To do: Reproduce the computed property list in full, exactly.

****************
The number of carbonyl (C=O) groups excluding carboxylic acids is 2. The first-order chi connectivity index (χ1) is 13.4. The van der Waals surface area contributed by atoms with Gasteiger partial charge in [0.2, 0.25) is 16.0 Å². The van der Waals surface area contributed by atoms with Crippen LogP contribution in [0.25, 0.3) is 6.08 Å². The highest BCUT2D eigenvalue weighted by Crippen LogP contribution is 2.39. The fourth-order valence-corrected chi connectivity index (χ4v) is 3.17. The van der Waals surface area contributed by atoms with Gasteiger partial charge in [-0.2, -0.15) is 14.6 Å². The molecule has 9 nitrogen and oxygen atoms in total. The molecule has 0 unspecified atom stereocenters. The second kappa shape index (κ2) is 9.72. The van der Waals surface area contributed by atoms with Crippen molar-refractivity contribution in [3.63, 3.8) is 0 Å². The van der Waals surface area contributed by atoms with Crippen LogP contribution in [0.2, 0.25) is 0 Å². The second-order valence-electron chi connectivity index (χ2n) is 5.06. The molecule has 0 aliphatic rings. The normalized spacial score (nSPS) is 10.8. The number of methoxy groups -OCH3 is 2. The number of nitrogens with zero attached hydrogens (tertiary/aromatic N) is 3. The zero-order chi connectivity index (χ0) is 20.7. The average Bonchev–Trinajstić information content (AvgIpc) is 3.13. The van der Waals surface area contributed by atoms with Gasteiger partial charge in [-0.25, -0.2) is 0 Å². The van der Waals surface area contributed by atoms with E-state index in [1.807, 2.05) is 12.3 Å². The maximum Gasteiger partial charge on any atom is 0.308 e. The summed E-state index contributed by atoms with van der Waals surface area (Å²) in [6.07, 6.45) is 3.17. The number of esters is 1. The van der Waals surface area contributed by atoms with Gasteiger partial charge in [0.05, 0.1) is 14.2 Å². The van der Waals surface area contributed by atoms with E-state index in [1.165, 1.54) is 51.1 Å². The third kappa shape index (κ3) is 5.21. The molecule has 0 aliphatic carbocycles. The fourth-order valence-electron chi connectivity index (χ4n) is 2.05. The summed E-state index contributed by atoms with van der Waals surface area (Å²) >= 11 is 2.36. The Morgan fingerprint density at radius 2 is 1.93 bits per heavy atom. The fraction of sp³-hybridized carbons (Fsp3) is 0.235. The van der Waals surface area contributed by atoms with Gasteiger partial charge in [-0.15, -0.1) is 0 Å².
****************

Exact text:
The number of carbonyl (C=O) groups excluding carboxylic acids is 2. The first-order chi connectivity index (χ1) is 13.4. The van der Waals surface area contributed by atoms with Gasteiger partial charge in [0.2, 0.25) is 16.0 Å². The van der Waals surface area contributed by atoms with Crippen LogP contribution in [0.25, 0.3) is 6.08 Å². The highest BCUT2D eigenvalue weighted by Crippen LogP contribution is 2.39. The fourth-order valence-corrected chi connectivity index (χ4v) is 3.17. The van der Waals surface area contributed by atoms with Gasteiger partial charge in [-0.2, -0.15) is 14.6 Å². The molecule has 9 nitrogen and oxygen atoms in total. The molecule has 0 unspecified atom stereocenters. The second kappa shape index (κ2) is 9.72. The van der Waals surface area contributed by atoms with Crippen molar-refractivity contribution in [3.63, 3.8) is 0 Å². The van der Waals surface area contributed by atoms with Crippen LogP contribution in [0.2, 0.25) is 0 Å². The second-order valence-electron chi connectivity index (χ2n) is 5.06. The molecule has 0 aliphatic rings. The normalized spacial score (nSPS) is 10.8. The number of methoxy groups -OCH3 is 2. The number of nitrogens with zero attached hydrogens (tertiary/aromatic N) is 3. The zero-order chi connectivity index (χ0) is 20.7. The average Bonchev–Trinajstić information content (AvgIpc) is 3.13. The van der Waals surface area contributed by atoms with Gasteiger partial charge in [-0.25, -0.2) is 0 Å². The van der Waals surface area contributed by atoms with E-state index in [1.807, 2.05) is 12.3 Å². The maximum Gasteiger partial charge on any atom is 0.308 e. The summed E-state index contributed by atoms with van der Waals surface area (Å²) in [6.07, 6.45) is 3.17. The number of esters is 1. The van der Waals surface area contributed by atoms with Gasteiger partial charge in [0.05, 0.1) is 14.2 Å². The van der Waals surface area contributed by atoms with E-state index in [1.165, 1.54) is 51.1 Å². The third kappa shape index (κ3) is 5.21. The molecule has 0 aliphatic carbocycles. The fourth-order valence-electron chi connectivity index (χ4n) is 2.05. The summed E-state index contributed by atoms with van der Waals surface area (Å²) >= 11 is 2.36. The Morgan fingerprint density at radius 2 is 1.93 bits per heavy atom. The fraction of sp³-hybridized carbons (Fsp3) is 0.235. The van der Waals surface area contributed by atoms with Gasteiger partial charge in [-0.15, -0.1) is 0 Å².